Inertia may seem like the easy choice. However, you might be surprised to find out that doing nothing may still require work on your part.


Remembering your old 401(k) account looks easy enough when you have just changed jobs. But if this is your default solution every time you change jobs, then you may be leaving a slew of orphaned 401(k) accounts in several companies over your career. A decade or two later, it may be difficult to remember where those accounts are—or that they even exist.


You will also need to monitor any changes to the investment lineup and cost structure within the old plan. It is important to note that employer-sponsored retirement plans like a 401(k) are not governed by your will or trust, and you will need to update your beneficiaries in the event of a marriage, divorce, or other major life events to ensure your 401(k) is inherited by the individual(s) you desire.


Finally, you will want to take a deeper dive beyond the basic fees for the investments within your 401(k) to consider how much it will cost you to keep your funds where they are. Most 401(k) plans have three basic types of fees: administrative, individual, and investment fees. The investment fee is how much it costs to invest in a fund. If your old plan doesn’t offer index funds, you’ll almost certainly pay higher investment fees. The administrative fee covers various costs of running the plan. These include costs like statement processing fees, web hosting fees, and customer service fees. In some cases, there may be “hidden” fees, such as wrap fees or revenue sharing arrangements. The individual fees, such as withdrawal fees or loan processing fees, apply to special plan features that a participant may opt to use.


Most investment accounts have fees associated with them. Your task is to make sure that you are getting a fair level of investment management service in exchange for the fees that you pay. Some 401(k) plans are more competitively priced than others, so you will need to review the details of your situation and a few alternatives before you can make a smart choice.


Possible Advantages:

  • Doesn’t require any effort or time at the moment
  • Retirement savings continue to grow tax-deferred
  • Might have unique or lower cost investment options
  • Potential for penalty-free withdrawals after age 55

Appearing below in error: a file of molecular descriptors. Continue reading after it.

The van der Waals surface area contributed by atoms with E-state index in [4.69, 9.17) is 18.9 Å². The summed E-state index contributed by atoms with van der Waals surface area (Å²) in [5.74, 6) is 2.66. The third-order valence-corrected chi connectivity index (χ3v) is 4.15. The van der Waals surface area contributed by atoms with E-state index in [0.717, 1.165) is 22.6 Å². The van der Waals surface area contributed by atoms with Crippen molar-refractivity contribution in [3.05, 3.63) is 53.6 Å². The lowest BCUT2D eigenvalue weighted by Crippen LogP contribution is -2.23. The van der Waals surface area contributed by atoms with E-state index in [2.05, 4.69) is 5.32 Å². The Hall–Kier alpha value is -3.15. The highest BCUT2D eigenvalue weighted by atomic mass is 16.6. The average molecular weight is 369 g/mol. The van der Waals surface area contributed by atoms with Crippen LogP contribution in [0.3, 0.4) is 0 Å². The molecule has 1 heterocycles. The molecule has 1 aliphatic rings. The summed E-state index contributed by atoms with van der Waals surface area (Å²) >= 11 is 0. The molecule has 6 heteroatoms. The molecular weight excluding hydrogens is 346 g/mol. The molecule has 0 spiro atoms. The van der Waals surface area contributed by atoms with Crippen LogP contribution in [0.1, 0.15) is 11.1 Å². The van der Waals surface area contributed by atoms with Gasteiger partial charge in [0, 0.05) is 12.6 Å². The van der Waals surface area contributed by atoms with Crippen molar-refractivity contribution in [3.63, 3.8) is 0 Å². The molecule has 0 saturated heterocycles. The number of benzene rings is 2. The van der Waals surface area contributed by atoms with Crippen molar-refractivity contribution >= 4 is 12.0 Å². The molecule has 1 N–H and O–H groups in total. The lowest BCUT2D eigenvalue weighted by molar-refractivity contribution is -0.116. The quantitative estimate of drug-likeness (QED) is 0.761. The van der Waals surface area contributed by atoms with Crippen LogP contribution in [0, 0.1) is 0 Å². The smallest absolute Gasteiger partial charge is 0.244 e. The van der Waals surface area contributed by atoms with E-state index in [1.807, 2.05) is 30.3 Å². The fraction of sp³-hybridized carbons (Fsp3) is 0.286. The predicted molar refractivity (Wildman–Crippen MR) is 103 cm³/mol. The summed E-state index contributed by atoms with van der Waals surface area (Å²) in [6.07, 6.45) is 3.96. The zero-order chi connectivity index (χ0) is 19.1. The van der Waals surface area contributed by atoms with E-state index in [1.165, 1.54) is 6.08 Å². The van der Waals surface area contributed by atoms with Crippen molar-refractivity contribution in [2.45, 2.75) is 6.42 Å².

• Enhanced protection from creditors
  • Might have special tax treatment for company stock


Possible Disadvantages:

  • Must stay engaged with any changes within the plan
  • Lack of full transparency for all fees
  • Limited investment options
  • Remember to update beneficiaries
  • Multiple sites to log into and statements to organize
Option 2: Cash out

Let’s start with a small bit of good news. The most obvious (and possibly the only) benefit of taking a full distribution from your old 401(k) plan is getting your money immediately. If you are in dire financial straits with no other options, this may be something to consider. However, that distribution will come with a price tag.


If your account holds pre-tax money, the IRS is going to treat the distribution as taxable income to you. You will potentially owe federal and state income tax on your distribution. Keep in mind that depending on your taxable income in relationship to tax income brackets, a cash-out distribution may push you into a higher tax bracket, which means that a portion of your income for the year will be taxed at a higher rate.


If paying income taxes on your distribution isn’t punishment enough, in most cases you may also have to pay a 10% early withdrawal penalty if you are under age 59 ½. Unless you have specific plans for how you will use this money, remember that you will receive less than the total account balance after accounting for income taxes and penalties. There are a few exceptions that may allow you to avoid the 10% early withdrawal penalty.


If you change your mind about the cash out, you have 60 days to deposit the distribution into another qualified plan or a traditional IRA. This is called an “indirect rollover.” Within 60 days, you will need to deposit the cash you received plus any taxes that were withheld into a qualified retirement account. You are only allowed to do an indirect rollover once every rolling 12 months.


Possible Advantages:

  • Might need the cash if you’re facing extraordinary financial needs
  • Potential for penalty-free withdrawals after age 55


Possible Disadvantages:

  • Subject to federal tax and a 10% early withdrawal penalty
  • Your money is no longer growing tax-deferred
  • Might severely impact your ability to retire
Option 3: Direct rollover to an IRA

If you don’t want to cash out and potentially face a tax bill, but you also don’t like the thought of being tethered to your former company, one option is to do a direct rollover from your old 401(k) to a traditional IRA.